C. S. Lewis likened his own experience of grief, as he prayed for his dying wife, to knocking on the door of heaven, hoping God would open it and hear his cry. Lewis, like some of us, knocked until his knuckles were raw, but when he examined it more closely the door seemed double-bolted. This feeling of being abandoned is common to the Christian experience (2 Corinthians 4:8-9). But Psalm 22, while giving voice to our feelings of abandonment, in fact gives voice to our confidence in death and to our assured praise that transcends death.
Let us consider in more detail this Spirit-inspired meditation that sustained David and our Lord—and that can sustain us when we feel most alone. The psalm is highly symmetrical. Apart from a transition in verse 11, the poem consists of three ten-verse stanzas (verses 1-10, 12-21, 22-31), and each stanza is also symmetrical. This balanced structure expresses calm and composure—not anxiety—in spite of crisis. The first stanza (verses 1-10) contains two sections of equal length, each of which combines lament with confidence. In the first section (verses 1-5), the psalmist overcomes his feeling of abandonment by God (verses 1-2). He does this by reminding himself how God delivered his ancestors (verses 3-5, NIV): "In you our fathers put their trust; they trusted and you delivered them." In the second section (verses 6-10), he overcomes his feelings of abandonment by humankind. He does this by remembering God's past faithfulness to him: "Yet you brought me out of the womb; you made me trust in you even at my mother's breast" (NIV).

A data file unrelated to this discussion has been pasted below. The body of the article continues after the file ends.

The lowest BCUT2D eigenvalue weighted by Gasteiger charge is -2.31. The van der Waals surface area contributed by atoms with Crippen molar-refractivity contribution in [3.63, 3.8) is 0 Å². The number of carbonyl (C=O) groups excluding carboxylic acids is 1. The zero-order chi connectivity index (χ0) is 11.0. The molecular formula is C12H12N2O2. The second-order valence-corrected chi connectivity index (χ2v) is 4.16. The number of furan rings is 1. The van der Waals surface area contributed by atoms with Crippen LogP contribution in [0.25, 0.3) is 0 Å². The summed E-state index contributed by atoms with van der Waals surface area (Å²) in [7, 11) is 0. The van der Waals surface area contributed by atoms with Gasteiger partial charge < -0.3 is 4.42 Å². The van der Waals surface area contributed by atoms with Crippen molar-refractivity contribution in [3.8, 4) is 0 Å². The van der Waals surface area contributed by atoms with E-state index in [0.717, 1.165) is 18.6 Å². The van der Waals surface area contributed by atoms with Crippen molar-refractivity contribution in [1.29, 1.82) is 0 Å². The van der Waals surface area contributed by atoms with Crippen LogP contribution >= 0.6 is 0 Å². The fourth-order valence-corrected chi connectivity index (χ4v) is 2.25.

The second stanza (verses 12-21) matches his passion (verses 12-18) with his petition (verses 19-21). He shows poise and clear thinking by taking key elements from his lament—bulls, lions, dogs and sword—and exactly reversing their order in his petition. This careful structure implies that even in his suffering he has a sense of control and composure, not chaos and despair. In this stanza we also find the most striking promises about our Lord's Passion—prophecies that assure us that God foreordained Christ's crucifixion and that His mission did not fail.
The third stanza (verses 22-31) brings the psalm to its triumphant climax of praise after his deliverance from death. It too consists of two units of equal length. In the first (verses 22-26) he calls upon his brothers to join him in praise: "He has not despised or disdained the suffering of the afflicted one" (verse 24, NIV). In the second (verses 27-31) he foresees "all the ends of the earth" in space (verses 27-29, NIV) for future generations in time (verses 30-31) giving testimony to what God has done in raising him from the grave, a prophecy that is being fulfilled this month as we remember our Lord's death and resurrection.
Without understanding the beautiful link between prophetic Old Testament passages and their corresponding New Testament realities, we run the risk of premature hopelessness similar to that of the British citizens after Wellington's successful battle. If we stop reading Psalm 22 at verse 1 or even verse 18—Good Friday—then Jesus' cry from the cross heralds His defeat, and we will be cast into despair. But if we hear His cry as part of His meditation on the entirety of Psalm 22, and the full message of Easter Sunday, His cry consoles us.